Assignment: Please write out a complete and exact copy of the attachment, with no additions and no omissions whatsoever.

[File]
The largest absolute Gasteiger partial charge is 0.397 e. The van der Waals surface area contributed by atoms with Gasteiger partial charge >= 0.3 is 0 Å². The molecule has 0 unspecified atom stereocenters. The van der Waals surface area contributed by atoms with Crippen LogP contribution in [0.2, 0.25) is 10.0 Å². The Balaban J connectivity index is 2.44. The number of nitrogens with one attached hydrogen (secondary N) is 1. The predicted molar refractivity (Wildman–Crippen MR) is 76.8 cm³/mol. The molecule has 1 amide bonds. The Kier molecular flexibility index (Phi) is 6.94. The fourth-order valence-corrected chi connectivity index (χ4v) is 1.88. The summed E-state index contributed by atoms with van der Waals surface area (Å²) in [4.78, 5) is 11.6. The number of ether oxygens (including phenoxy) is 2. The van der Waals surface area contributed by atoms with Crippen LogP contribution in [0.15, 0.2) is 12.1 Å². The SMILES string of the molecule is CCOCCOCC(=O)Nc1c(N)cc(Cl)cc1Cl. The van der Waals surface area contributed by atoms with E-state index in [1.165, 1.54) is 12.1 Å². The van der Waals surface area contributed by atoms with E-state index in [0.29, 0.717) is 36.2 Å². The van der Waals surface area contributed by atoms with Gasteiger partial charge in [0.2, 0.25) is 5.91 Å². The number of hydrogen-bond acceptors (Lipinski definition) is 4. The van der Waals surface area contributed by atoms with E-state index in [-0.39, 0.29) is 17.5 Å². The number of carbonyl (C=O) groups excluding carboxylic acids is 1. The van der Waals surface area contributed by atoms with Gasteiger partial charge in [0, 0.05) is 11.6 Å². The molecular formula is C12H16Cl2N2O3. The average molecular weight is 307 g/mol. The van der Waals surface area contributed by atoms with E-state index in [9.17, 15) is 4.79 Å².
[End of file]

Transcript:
The largest absolute Gasteiger partial charge is 0.397 e. The van der Waals surface area contributed by atoms with Gasteiger partial charge >= 0.3 is 0 Å². The molecule has 0 unspecified atom stereocenters. The van der Waals surface area contributed by atoms with Crippen LogP contribution in [0.2, 0.25) is 10.0 Å². The Balaban J connectivity index is 2.44. The number of nitrogens with one attached hydrogen (secondary N) is 1. The predicted molar refractivity (Wildman–Crippen MR) is 76.8 cm³/mol. The molecule has 1 amide bonds. The Kier molecular flexibility index (Phi) is 6.94. The fourth-order valence-corrected chi connectivity index (χ4v) is 1.88. The summed E-state index contributed by atoms with van der Waals surface area (Å²) in [4.78, 5) is 11.6. The number of ether oxygens (including phenoxy) is 2. The van der Waals surface area contributed by atoms with Crippen LogP contribution in [0.15, 0.2) is 12.1 Å². The SMILES string of the molecule is CCOCCOCC(=O)Nc1c(N)cc(Cl)cc1Cl. The van der Waals surface area contributed by atoms with E-state index in [1.165, 1.54) is 12.1 Å². The van der Waals surface area contributed by atoms with E-state index in [0.29, 0.717) is 36.2 Å². The van der Waals surface area contributed by atoms with Gasteiger partial charge in [0.2, 0.25) is 5.91 Å². The number of hydrogen-bond acceptors (Lipinski definition) is 4. The van der Waals surface area contributed by atoms with E-state index in [-0.39, 0.29) is 17.5 Å². The number of carbonyl (C=O) groups excluding carboxylic acids is 1. The van der Waals surface area contributed by atoms with Gasteiger partial charge in [0, 0.05) is 11.6 Å². The molecular formula is C12H16Cl2N2O3. The average molecular weight is 307 g/mol. The van der Waals surface area contributed by atoms with E-state index in [9.17, 15) is 4.79 Å².